Prime Minister Yukio Hatoyama’s leadership and political resilience will be severely tested from this point as his administration deals not only with the upcoming regular Diet session but also with general government operations. The resignation of Finance Minister Hirohisa Fujii, for health reasons, just before the start of Diet discussions on the second fiscal 2009 supplementary budget and the fiscal 2010 budget, only makes Mr. Hatoyama’s task more difficult.
Mr. Hatoyama will personally face an offensive from opposition forces over problems related to his political funds management, including how he used the ¥1.26 billion that he received from his mother since 2002.
Mr. Hatoyama has chosen Deputy Prime Minister Naoto Kan as the new finance minister. Administrative Reform Minister Yoshito Sengoku will double as national strategy minister, a post vacated by Mr. Kan. Mr. Hatoyama has also appointed Mr. Yukio Edano, who served as the leader of the budgetary requests scrutiny unit, as an aide to help Mr. Sengoku.
The economy will of course be a central factor. Facing such problems as a deflationary trend and a bad employment situation, the administration must do its utmost to prevent the economy from sliding into a second dip. As the March deadline for businesses’ accounting settlement nears, the employment situation may worsen and many companies, especially small and midsize ones, will likely face difficulty in securing operating funds.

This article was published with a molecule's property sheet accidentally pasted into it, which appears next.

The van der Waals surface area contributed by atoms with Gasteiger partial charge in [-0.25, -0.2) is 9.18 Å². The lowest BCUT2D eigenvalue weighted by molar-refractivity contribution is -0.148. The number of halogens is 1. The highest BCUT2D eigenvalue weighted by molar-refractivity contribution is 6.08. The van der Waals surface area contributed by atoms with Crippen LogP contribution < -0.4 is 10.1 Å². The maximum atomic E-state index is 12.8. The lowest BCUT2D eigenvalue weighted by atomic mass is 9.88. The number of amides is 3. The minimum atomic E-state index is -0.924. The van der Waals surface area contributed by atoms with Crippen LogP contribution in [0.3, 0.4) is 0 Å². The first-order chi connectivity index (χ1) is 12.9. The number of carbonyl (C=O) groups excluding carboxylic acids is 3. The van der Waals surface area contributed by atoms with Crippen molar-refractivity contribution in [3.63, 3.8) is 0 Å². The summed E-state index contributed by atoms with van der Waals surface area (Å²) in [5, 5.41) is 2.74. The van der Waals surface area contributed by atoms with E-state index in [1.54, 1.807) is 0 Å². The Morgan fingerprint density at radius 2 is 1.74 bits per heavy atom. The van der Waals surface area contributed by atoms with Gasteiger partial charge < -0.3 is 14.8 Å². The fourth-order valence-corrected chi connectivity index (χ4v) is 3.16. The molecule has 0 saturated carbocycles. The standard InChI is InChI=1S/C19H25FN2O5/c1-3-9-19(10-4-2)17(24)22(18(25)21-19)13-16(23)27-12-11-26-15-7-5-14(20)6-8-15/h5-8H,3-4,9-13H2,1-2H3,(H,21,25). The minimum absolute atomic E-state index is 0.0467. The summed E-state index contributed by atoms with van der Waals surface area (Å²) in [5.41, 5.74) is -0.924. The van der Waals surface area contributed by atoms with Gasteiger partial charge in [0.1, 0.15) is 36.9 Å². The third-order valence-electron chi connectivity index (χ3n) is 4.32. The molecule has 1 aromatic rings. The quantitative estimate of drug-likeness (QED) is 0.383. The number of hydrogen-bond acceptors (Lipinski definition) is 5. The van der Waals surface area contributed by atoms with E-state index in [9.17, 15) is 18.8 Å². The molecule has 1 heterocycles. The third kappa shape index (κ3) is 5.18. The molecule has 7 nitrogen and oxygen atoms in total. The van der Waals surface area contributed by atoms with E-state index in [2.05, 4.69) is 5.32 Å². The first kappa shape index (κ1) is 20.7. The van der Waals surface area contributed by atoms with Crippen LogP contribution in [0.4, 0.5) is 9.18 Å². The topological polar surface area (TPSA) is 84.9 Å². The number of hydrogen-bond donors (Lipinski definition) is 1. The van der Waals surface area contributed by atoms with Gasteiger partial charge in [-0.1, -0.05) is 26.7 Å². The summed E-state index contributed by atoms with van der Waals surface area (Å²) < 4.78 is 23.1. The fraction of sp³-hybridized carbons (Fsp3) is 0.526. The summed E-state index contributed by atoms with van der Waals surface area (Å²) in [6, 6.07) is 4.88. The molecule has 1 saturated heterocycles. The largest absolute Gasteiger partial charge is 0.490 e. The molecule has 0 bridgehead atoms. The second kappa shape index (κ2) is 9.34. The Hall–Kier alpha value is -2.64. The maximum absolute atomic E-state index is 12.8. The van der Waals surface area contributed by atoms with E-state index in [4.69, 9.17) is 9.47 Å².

With this in mind, Mr. Hatoyama and Mr. Kan bear the heavy responsibility of ensuring that the supplementary budget is enacted at the earliest possible date and the fiscal 2010 budget finalized before April 1, the start of the new fiscal year.
Mr. Hatoyama apparently picked Mr. Edano — who, along with Mr. Sengoku, stays at arm’s length from Democratic Party of Japan Secretary General Ichiro Ozawa — in order to dilute the impression that the administration is under Mr. Ozawa’s control. But in shoring up his own position for the challenges ahead, the prime minister must take care to ensure a schism does not develop in the administration around Mr. Ozawa.
In a time of both misinformation and too much information, quality journalism is more crucial than ever.
By subscribing, you can help us get the story right.